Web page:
Somebody must be telling porkies about the state of ethics in China’s medical profession.
In Nature this week the head of the Guangzhou Institutes of Biomedicine and Health Duanqing Pei and former Nature journalist Douglas Sipp claim that China’s reputation as a “wild east” of stem cell therapies is undeserved. They paint a picture of a disciplined and ethical scientific fraternity.
“ … all too often the intimation is that Chinese scientists are free to do anything and are a step away from making designer babies. What is more, commentators, both in China and outside it, often assume that scientists and others in China have little concern about the fate of early human embryos. Even a cursory review of China's existing regulations, as well as its research and social norms, shows that this picture is fundamentally inaccurate.”
The authors say that China’s regulations are hidden behind a veil of ignorance due to the language barrier. But researchers operate with clear guidelines and firm regulation. “n relation to the use of human embryos in research, China's approach has arguably been more effective and enabling than the legal patchwork seen in much of the world.”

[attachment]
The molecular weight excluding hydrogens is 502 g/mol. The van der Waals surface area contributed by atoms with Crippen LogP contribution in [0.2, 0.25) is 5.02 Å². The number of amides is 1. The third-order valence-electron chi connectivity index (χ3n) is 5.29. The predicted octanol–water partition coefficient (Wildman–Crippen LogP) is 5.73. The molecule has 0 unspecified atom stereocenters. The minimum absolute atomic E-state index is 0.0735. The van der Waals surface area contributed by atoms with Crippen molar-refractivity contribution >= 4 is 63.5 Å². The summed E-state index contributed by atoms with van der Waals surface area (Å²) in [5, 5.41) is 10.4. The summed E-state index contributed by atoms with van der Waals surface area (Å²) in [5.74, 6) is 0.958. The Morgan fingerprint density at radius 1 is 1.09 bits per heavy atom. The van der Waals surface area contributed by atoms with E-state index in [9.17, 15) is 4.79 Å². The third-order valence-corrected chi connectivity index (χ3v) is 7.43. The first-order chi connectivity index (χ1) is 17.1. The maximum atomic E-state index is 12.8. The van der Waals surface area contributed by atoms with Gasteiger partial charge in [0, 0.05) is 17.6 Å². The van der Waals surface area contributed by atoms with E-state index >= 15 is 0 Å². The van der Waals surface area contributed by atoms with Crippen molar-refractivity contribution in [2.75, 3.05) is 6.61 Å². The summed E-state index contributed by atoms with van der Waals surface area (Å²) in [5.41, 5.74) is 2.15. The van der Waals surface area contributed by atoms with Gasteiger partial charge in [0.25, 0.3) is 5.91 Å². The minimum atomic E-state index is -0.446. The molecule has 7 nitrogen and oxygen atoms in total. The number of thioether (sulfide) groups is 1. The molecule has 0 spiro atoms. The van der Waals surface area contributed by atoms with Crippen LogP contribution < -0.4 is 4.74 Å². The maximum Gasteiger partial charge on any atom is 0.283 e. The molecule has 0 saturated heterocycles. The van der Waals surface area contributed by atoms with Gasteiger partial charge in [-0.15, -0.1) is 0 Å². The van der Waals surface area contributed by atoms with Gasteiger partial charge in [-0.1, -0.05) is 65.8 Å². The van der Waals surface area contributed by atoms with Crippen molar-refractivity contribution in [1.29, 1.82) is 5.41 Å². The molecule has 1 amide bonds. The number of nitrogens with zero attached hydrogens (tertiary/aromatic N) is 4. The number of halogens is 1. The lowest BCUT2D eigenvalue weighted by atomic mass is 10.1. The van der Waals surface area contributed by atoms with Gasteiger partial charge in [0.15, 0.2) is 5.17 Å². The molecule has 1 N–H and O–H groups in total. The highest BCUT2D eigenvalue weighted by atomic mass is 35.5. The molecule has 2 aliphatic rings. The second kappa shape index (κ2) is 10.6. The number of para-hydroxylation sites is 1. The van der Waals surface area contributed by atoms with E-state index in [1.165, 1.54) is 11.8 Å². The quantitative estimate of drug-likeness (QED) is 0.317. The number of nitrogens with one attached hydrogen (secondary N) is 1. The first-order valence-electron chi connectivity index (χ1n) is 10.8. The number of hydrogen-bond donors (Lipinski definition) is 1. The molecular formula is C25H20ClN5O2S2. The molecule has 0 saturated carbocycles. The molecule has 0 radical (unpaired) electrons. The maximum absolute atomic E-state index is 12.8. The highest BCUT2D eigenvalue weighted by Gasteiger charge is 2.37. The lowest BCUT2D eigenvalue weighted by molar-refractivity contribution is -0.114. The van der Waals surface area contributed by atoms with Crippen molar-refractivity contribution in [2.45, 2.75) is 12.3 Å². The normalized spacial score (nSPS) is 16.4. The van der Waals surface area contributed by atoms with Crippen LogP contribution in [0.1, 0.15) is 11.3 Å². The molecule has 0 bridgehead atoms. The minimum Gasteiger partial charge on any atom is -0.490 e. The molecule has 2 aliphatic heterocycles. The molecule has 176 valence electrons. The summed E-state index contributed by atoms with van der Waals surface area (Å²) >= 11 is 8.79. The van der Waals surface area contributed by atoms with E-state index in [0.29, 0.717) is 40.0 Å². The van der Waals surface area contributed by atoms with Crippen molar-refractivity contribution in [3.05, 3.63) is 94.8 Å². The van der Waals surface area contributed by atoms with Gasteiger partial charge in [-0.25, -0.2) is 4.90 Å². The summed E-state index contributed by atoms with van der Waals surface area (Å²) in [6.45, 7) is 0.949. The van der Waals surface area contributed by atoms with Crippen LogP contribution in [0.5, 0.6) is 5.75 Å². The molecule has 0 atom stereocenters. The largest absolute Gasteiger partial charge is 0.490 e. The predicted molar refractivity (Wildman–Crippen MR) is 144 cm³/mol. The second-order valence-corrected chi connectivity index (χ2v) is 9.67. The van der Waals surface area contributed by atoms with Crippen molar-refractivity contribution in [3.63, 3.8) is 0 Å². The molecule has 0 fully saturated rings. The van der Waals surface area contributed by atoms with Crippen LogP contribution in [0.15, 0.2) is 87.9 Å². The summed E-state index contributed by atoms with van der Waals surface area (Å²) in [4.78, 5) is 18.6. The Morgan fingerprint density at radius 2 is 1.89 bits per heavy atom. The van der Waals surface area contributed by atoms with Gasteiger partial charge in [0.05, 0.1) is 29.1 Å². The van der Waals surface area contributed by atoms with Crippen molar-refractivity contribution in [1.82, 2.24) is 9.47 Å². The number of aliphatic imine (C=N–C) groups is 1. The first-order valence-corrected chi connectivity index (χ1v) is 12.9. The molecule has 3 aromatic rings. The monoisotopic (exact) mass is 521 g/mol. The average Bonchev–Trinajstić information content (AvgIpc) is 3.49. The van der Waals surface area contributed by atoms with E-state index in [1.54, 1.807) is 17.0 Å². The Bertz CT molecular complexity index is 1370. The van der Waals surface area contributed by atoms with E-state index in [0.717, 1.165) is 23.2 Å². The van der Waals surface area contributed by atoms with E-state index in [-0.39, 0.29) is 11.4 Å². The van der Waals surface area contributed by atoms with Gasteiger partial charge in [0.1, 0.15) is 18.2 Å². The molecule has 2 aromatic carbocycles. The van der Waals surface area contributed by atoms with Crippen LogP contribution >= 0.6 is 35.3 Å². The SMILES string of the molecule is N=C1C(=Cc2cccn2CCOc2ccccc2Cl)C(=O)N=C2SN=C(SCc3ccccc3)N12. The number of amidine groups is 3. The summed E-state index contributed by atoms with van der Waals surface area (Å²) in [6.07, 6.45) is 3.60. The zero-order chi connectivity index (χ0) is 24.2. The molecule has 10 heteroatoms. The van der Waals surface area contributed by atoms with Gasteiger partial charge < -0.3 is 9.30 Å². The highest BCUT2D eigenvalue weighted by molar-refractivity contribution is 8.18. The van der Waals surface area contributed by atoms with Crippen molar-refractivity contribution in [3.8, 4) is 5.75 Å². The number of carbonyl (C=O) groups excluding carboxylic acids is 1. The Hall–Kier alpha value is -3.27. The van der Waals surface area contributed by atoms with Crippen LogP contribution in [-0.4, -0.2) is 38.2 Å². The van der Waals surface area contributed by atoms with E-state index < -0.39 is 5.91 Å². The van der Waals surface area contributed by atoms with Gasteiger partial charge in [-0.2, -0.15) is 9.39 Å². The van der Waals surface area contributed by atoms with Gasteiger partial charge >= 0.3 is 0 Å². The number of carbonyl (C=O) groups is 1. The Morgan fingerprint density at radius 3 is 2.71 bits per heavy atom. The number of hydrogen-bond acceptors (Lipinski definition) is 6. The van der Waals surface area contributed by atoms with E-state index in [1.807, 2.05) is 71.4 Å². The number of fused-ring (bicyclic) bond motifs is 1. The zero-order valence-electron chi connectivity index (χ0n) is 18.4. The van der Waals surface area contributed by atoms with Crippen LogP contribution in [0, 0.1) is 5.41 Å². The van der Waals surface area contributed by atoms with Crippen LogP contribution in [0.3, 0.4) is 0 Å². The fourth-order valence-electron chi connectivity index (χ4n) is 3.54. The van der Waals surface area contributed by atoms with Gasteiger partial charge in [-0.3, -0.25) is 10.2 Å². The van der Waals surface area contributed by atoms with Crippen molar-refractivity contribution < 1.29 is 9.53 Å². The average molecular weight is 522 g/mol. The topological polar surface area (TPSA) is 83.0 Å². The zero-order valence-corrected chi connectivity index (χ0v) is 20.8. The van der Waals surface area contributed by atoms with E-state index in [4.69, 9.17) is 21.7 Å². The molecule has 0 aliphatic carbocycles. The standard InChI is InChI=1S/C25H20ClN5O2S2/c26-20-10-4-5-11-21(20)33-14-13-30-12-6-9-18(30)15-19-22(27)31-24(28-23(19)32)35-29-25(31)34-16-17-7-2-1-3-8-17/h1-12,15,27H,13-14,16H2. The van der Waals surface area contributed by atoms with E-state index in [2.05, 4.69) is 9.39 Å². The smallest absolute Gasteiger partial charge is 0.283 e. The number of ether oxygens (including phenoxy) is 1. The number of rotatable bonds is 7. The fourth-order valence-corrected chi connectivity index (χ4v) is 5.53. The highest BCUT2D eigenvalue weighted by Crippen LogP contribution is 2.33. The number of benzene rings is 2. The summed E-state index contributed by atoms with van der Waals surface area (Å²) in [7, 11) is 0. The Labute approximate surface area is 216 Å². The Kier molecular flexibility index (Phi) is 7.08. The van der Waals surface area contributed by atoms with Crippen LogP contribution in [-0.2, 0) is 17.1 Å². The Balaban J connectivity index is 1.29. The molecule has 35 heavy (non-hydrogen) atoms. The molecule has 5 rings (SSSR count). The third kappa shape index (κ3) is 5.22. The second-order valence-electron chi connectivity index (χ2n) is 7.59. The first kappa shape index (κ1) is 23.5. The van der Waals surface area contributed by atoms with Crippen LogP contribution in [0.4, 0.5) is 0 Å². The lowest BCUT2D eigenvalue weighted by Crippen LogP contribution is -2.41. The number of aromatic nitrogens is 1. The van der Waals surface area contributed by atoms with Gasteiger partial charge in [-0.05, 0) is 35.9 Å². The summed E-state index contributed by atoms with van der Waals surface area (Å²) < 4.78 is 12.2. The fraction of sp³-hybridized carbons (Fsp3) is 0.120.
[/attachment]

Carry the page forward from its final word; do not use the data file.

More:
On the other hand, doughty critics of China’s organ transplant industry accuse the government of "a new form of genocide that is using the most respected members of socieity to implement it". The International Coalition to End Organ Pillaging in China has released a 798-page report which claims that between 60,000 and 100,000 organs are being transplanted every year – far more than the official figures. What is the source? Falun Gong activists and their supporters in the West say that it is political prisoners and prisoners of conscience: Falun Gong members, Tibetans, Uighur separatists and house Christians.
“What we’re trying to do is get the government, the party state in Beijing, to stop killing their own people for their organs,” David Kilgour, a human-rights activist and former Canadian MP, told the Toronto Globe and Mail. “An industrial-scale crime against humanity is going on in China.”
The authors of the report, who have written extensively on China’s organ transplants in the past, are David Kilgour, David Matas and Ethan Gutmann.
Their claims face an obvious problem: they cannot be proved. Nearly all the evidence is based on inferences from statistics gathered from transplant centres. The Chinese government has angrily denied all of the allegations. It states that from 2015 the government stopped using death row prisoners as sources for organ donation and that organ donation is completely voluntary.
And Jeremy Chapman, an Australian transplant surgeon and former president of the Transplantation Society, describes the estimates in this new report “pure imagination piled upon political intent.” He says that the figures have been fabricated by the Falun Gong.
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